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Sync: e-bulletin June 2010

 

Hard times

The gem cannot be polished without friction, nor man perfected without trials. (Chinese proverb)


A photo of some half polished precious stones

Last week, arts organisations found out that the cuts pushed out by ACE in this year were going to be small – with most organisations having to accept reductions of £1,000 - £2,000 overall. As the budget sinks in, we can sense that this may be the tip of the iceberg with more cuts hitting hard for the next four or five years. Hard times indeed.

The protection of artists and front line work comes at a cost. Both Arts & Business and Creativity, Culture and Education (delivering arts and education work) were hit 8 times as hard.

As the proverb above illustrates – hard though they may be, we can face hard times positively, and learn from them. One thing that helps leaders navigate though the narrowing streets of funding and capacity is knowledge – you need to know what’s happening, where and when and for whom.

Knowledge is power so they say, so here are some leads to follow to keep yourself in the know:

Arts Professional This is a link to their key reporting of the cuts so far: http://www.artsprofessional.co.uk/magazine/view.cfm?id=5065&issue=220

And if you want to register for a free trial: http://www.artsprofessional.co.uk/myaccount/index.cfm/register?returnurl=/magazine/view.cfm?id=5064&issue=220

The Guardian There is a specific section dedicated to the news on arts funding: http://www.guardian.co.uk/culture/arts-funding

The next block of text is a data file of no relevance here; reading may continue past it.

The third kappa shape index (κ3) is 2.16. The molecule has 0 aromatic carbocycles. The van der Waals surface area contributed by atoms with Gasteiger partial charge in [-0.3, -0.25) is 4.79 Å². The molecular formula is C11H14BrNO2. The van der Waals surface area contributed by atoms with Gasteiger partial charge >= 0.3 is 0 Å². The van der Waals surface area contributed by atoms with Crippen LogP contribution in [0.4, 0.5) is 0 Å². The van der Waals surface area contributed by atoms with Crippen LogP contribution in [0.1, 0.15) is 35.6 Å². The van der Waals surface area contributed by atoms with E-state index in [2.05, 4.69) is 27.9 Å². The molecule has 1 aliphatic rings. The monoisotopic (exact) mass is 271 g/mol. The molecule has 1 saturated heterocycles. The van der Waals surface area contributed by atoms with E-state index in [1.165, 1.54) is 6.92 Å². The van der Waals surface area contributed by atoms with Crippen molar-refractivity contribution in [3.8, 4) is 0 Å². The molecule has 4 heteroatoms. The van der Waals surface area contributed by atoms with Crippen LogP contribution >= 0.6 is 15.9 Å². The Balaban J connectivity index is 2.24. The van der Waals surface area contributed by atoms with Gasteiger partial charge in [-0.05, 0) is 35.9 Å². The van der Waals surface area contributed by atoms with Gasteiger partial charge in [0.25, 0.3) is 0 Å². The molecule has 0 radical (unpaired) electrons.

Arts Council England It is always worth checking ACE’s news section too: http://www.artscouncil.org.uk/news/arts-council-england-implements-cuts-201011-budget/

Sync Intensive profile: Robin Meader

I think everyone in the world has a need to have a story or we would be under a dark cloud. Sometimes people had a good story and something got in their way like bullying, politics, anti social behaviour or unhappy relationships. We sort out problems in stories and this can help us…(Robin Meader)


a silloette of a storyteller with images coming out of their mouth

Another way to keep focused when times get dark is to find inspiration in others. This month, we are uploading a case study of Robin Meader, who is on the Sync Intensives programme.

Robin works two days a week as Artistic Director of Open Storytellers, the only learning disabled storytelling company on the planet! He is passionate about storytelling. When he's not weaving and working tales with his company, he's listening to other people's stories. Not all our stories are easy to tell. Robin also works at Somerset Self Advocacy supporting other learning disabled people to speak out and be heard.

Robin is inspiring – even today, so few learning disabled people get to genuinely inhabit positions of real power and control. Do read his case study and find out more.

Read the case study on Robin Meader

Rank and circumstance

One of Bobby Baker's images, showing a skull inside her head.

Our article this month is produced in partnership with Bobby Baker.

Bobby is an extraordinary artist and this month's article Rank and Circumstance is a result of conversations with Bobby over the last few years exploring how we create rank (and pull rank) within the disability community and within leadership circles and how we shift and change ourselves in different circumstances within our organisations and projects.

In the disability field, the learning disabled community are often assumed to be at the bottom of the pecking order – as Robin Meader (above) knows well.

Within leadership too, there is a real sense of hierarchy and this article encourages us to reflect and debate our positions, to ask questions around authority and the pace of our lives. Why do we assume fast is better than slow, for example, when we have the wonderful parable of the tortoise and the hare to draw upon?